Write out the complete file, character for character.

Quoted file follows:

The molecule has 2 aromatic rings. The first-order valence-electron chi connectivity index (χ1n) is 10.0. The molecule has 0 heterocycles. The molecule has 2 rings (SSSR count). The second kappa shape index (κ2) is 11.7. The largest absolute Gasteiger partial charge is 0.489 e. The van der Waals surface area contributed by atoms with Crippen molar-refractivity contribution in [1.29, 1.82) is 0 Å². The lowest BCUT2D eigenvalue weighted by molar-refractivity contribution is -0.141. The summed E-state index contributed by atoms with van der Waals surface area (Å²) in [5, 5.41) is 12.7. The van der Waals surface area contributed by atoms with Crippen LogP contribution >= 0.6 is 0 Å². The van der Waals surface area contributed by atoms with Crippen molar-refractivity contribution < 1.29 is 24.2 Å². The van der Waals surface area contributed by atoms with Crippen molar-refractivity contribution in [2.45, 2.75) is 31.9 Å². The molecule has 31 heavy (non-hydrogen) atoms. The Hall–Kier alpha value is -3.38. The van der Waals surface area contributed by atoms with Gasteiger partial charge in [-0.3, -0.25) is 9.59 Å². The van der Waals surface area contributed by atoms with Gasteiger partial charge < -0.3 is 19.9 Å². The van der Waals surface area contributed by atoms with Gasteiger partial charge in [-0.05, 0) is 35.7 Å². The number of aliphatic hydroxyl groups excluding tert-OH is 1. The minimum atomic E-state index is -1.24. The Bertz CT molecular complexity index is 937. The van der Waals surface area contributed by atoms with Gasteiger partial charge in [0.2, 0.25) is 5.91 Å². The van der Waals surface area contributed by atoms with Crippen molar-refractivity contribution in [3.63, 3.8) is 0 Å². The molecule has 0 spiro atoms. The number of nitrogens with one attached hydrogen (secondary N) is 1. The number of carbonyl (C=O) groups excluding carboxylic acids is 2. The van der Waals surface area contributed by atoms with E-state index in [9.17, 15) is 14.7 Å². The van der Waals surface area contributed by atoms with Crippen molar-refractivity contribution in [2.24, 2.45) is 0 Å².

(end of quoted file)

The molecule has 2 aromatic rings. The first-order valence-electron chi connectivity index (χ1n) is 10.0. The molecule has 0 heterocycles. The molecule has 2 rings (SSSR count). The second kappa shape index (κ2) is 11.7. The largest absolute Gasteiger partial charge is 0.489 e. The van der Waals surface area contributed by atoms with Crippen molar-refractivity contribution in [1.29, 1.82) is 0 Å². The lowest BCUT2D eigenvalue weighted by molar-refractivity contribution is -0.141. The summed E-state index contributed by atoms with van der Waals surface area (Å²) in [5, 5.41) is 12.7. The van der Waals surface area contributed by atoms with Crippen LogP contribution >= 0.6 is 0 Å². The van der Waals surface area contributed by atoms with Crippen molar-refractivity contribution < 1.29 is 24.2 Å². The van der Waals surface area contributed by atoms with Crippen molar-refractivity contribution in [2.45, 2.75) is 31.9 Å². The molecule has 31 heavy (non-hydrogen) atoms. The Hall–Kier alpha value is -3.38. The van der Waals surface area contributed by atoms with Gasteiger partial charge in [-0.3, -0.25) is 9.59 Å². The van der Waals surface area contributed by atoms with Gasteiger partial charge < -0.3 is 19.9 Å². The van der Waals surface area contributed by atoms with Gasteiger partial charge in [-0.05, 0) is 35.7 Å². The number of aliphatic hydroxyl groups excluding tert-OH is 1. The minimum atomic E-state index is -1.24. The Bertz CT molecular complexity index is 937. The van der Waals surface area contributed by atoms with Gasteiger partial charge in [0.2, 0.25) is 5.91 Å². The van der Waals surface area contributed by atoms with Crippen molar-refractivity contribution in [3.63, 3.8) is 0 Å². The molecule has 0 spiro atoms. The number of nitrogens with one attached hydrogen (secondary N) is 1. The number of carbonyl (C=O) groups excluding carboxylic acids is 2. The van der Waals surface area contributed by atoms with E-state index in [9.17, 15) is 14.7 Å². The van der Waals surface area contributed by atoms with Crippen molar-refractivity contribution in [2.24, 2.45) is 0 Å².